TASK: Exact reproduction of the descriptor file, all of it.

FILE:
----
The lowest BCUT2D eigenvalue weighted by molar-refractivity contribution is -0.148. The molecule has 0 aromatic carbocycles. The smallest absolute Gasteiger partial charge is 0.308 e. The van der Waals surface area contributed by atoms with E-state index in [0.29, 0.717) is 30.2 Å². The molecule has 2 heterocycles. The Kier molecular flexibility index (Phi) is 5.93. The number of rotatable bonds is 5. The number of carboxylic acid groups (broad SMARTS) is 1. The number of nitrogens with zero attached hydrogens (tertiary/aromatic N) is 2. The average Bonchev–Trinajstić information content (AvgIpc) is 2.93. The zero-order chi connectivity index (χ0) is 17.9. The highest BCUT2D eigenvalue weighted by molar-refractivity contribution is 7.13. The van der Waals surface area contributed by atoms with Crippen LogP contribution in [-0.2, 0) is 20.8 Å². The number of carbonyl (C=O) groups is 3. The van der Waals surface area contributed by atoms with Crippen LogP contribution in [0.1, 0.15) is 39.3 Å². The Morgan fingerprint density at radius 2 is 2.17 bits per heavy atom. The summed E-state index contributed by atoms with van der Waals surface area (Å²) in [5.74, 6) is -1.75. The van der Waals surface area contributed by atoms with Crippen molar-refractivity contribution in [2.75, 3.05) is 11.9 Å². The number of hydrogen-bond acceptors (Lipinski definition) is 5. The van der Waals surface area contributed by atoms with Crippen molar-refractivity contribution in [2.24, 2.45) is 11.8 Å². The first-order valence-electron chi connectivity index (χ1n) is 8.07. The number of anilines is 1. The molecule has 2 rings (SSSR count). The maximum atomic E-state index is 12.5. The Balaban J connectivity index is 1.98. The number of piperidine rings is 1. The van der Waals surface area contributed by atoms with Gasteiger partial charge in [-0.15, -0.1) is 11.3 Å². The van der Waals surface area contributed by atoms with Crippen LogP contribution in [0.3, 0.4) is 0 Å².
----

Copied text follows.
The lowest BCUT2D eigenvalue weighted by molar-refractivity contribution is -0.148. The molecule has 0 aromatic carbocycles. The smallest absolute Gasteiger partial charge is 0.308 e. The van der Waals surface area contributed by atoms with E-state index in [0.29, 0.717) is 30.2 Å². The molecule has 2 heterocycles. The Kier molecular flexibility index (Phi) is 5.93. The number of rotatable bonds is 5. The number of carboxylic acid groups (broad SMARTS) is 1. The number of nitrogens with zero attached hydrogens (tertiary/aromatic N) is 2. The average Bonchev–Trinajstić information content (AvgIpc) is 2.93. The zero-order chi connectivity index (χ0) is 17.9. The highest BCUT2D eigenvalue weighted by molar-refractivity contribution is 7.13. The van der Waals surface area contributed by atoms with Crippen LogP contribution in [-0.2, 0) is 20.8 Å². The number of carbonyl (C=O) groups is 3. The van der Waals surface area contributed by atoms with Crippen LogP contribution in [0.1, 0.15) is 39.3 Å². The Morgan fingerprint density at radius 2 is 2.17 bits per heavy atom. The summed E-state index contributed by atoms with van der Waals surface area (Å²) in [5.74, 6) is -1.75. The van der Waals surface area contributed by atoms with Crippen molar-refractivity contribution in [2.75, 3.05) is 11.9 Å². The number of hydrogen-bond acceptors (Lipinski definition) is 5. The van der Waals surface area contributed by atoms with Crippen molar-refractivity contribution in [2.24, 2.45) is 11.8 Å². The first-order valence-electron chi connectivity index (χ1n) is 8.07. The number of anilines is 1. The molecule has 2 rings (SSSR count). The maximum atomic E-state index is 12.5. The Balaban J connectivity index is 1.98. The number of piperidine rings is 1. The van der Waals surface area contributed by atoms with Gasteiger partial charge in [-0.15, -0.1) is 11.3 Å². The van der Waals surface area contributed by atoms with Crippen LogP contribution in [0.3, 0.4) is 0 Å².